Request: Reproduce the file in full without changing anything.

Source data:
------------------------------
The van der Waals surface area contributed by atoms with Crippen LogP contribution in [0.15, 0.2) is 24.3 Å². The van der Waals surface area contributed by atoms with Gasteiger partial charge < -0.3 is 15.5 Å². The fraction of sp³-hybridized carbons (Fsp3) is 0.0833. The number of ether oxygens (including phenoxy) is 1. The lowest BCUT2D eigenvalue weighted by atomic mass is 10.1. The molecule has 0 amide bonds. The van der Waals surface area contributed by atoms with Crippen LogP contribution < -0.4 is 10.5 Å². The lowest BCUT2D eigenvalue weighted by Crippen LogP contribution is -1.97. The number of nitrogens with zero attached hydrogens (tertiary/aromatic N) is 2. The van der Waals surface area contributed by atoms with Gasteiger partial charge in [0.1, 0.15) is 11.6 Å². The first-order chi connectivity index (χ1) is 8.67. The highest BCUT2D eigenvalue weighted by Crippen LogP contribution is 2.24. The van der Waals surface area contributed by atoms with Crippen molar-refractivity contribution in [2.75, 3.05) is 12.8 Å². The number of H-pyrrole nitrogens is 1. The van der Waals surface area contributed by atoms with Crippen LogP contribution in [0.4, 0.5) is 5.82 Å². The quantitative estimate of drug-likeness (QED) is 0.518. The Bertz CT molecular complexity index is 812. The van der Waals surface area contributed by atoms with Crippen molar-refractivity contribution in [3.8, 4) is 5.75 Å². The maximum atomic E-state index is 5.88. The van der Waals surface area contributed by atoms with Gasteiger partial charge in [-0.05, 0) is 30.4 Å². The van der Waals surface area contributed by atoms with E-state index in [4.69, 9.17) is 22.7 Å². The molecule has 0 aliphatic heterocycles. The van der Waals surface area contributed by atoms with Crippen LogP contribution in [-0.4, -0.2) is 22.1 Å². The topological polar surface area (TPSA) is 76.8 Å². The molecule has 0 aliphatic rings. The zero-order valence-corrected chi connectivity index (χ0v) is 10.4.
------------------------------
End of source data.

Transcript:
The van der Waals surface area contributed by atoms with Crippen LogP contribution in [0.15, 0.2) is 24.3 Å². The van der Waals surface area contributed by atoms with Gasteiger partial charge < -0.3 is 15.5 Å². The fraction of sp³-hybridized carbons (Fsp3) is 0.0833. The number of ether oxygens (including phenoxy) is 1. The lowest BCUT2D eigenvalue weighted by atomic mass is 10.1. The molecule has 0 amide bonds. The van der Waals surface area contributed by atoms with Crippen LogP contribution < -0.4 is 10.5 Å². The lowest BCUT2D eigenvalue weighted by Crippen LogP contribution is -1.97. The number of nitrogens with zero attached hydrogens (tertiary/aromatic N) is 2. The van der Waals surface area contributed by atoms with Gasteiger partial charge in [0.1, 0.15) is 11.6 Å². The first-order chi connectivity index (χ1) is 8.67. The highest BCUT2D eigenvalue weighted by Crippen LogP contribution is 2.24. The van der Waals surface area contributed by atoms with Crippen molar-refractivity contribution in [2.75, 3.05) is 12.8 Å². The number of H-pyrrole nitrogens is 1. The van der Waals surface area contributed by atoms with Crippen LogP contribution in [0.4, 0.5) is 5.82 Å². The quantitative estimate of drug-likeness (QED) is 0.518. The Bertz CT molecular complexity index is 812. The van der Waals surface area contributed by atoms with Crippen molar-refractivity contribution in [3.8, 4) is 5.75 Å². The maximum atomic E-state index is 5.88. The van der Waals surface area contributed by atoms with Gasteiger partial charge in [-0.05, 0) is 30.4 Å². The van der Waals surface area contributed by atoms with E-state index in [4.69, 9.17) is 22.7 Å². The molecule has 0 aliphatic heterocycles. The van der Waals surface area contributed by atoms with Crippen LogP contribution in [-0.4, -0.2) is 22.1 Å². The topological polar surface area (TPSA) is 76.8 Å². The molecule has 0 aliphatic rings. The zero-order valence-corrected chi connectivity index (χ0v) is 10.4.